Talking about color in diamonds opens up a wide range of considerations which start from the nature of the diamond mineral and its millennial birth.
When we talk about color in diamonds we generally refer to colorless or almost colorless stones which are then the most popular among the buyers.
However, very very rarely, due to the presence of other minerals inside it can take on the most varied colors ranging from red to blue, to green, and to all the other colors of the rainbow.
The color classification systems of diamonds have always had an empirical method, basing this operation on the comparison and infallibility of the expert eye. In recent times the advent of specific scientific systems, used by the most important analysis laboratories, allows reaching unthinkable results in environments that do not release any reflex, and therefore we could define totally aseptic.
The most used of all existing systems is the one used by the Gemmological Institute of America (GIA). It has over 20 color grades, identified alphabetically by D-Z.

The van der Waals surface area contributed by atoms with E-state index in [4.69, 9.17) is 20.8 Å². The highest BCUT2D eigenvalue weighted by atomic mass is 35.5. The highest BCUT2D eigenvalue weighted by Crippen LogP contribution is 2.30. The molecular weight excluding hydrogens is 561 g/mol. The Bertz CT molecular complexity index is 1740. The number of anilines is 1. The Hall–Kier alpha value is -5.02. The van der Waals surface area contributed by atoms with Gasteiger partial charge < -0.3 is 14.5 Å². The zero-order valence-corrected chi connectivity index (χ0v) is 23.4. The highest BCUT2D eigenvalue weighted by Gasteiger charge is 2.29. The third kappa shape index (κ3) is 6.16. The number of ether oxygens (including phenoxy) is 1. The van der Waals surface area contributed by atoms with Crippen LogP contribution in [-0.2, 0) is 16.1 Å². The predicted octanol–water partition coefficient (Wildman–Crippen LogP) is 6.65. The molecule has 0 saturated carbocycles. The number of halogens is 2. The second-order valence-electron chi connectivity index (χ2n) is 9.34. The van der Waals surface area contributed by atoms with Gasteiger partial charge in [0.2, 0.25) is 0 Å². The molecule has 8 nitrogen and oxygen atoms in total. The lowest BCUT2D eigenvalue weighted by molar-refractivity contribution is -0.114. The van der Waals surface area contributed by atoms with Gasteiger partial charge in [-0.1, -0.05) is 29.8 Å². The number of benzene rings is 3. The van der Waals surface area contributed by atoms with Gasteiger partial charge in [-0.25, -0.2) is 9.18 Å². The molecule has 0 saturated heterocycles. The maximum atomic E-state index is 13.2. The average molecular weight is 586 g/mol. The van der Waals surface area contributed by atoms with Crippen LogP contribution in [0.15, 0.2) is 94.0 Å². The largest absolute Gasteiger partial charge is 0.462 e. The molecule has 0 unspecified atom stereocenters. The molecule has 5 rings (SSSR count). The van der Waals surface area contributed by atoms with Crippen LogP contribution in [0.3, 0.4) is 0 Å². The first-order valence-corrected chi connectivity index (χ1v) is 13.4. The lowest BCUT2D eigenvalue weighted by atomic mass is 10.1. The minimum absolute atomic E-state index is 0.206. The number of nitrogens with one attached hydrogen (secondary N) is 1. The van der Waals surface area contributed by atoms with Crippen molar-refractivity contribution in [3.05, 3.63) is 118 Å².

Considering the incidence of the color in the value of the diamonds, the most appreciated is the D color (GIA) totally lacking in any type of color shade in addition to absolute white.
In the strong colored diamonds, in the various shades of the rainbow, you enter the world of absolute rarity and the values take on unimaginable tones.
A diamond crystal is colorless. Any color found in a diamond is caused by impurities within its crystal lattice structure.
This type of impurity includes diamonds with intense colors ranging from straw yellow to intense brown. In an absolute rarity, we can classify the colors blue, pink, red, and even green.
In general, all experts agree that rigorous cutting standards cause most of the raw material to be lost, thus increasing costs. It must be taken into account that these dispersions cause price increases between the different types of cuts. The ideal or better cut makes the value of the diamond grow.
These small impurities inside the diamond are constituted by irradiations which in the magical moment of birth entered the lattices of the carbon atoms, thus determining their color mutation. For example, nitrogen produces shades of yellow while boron leads to bluish shades. Nature teaches that perfection does not exist.
Their market value is determined by the intensity of the color and they represent an example of error of nature which becomes an absolute value.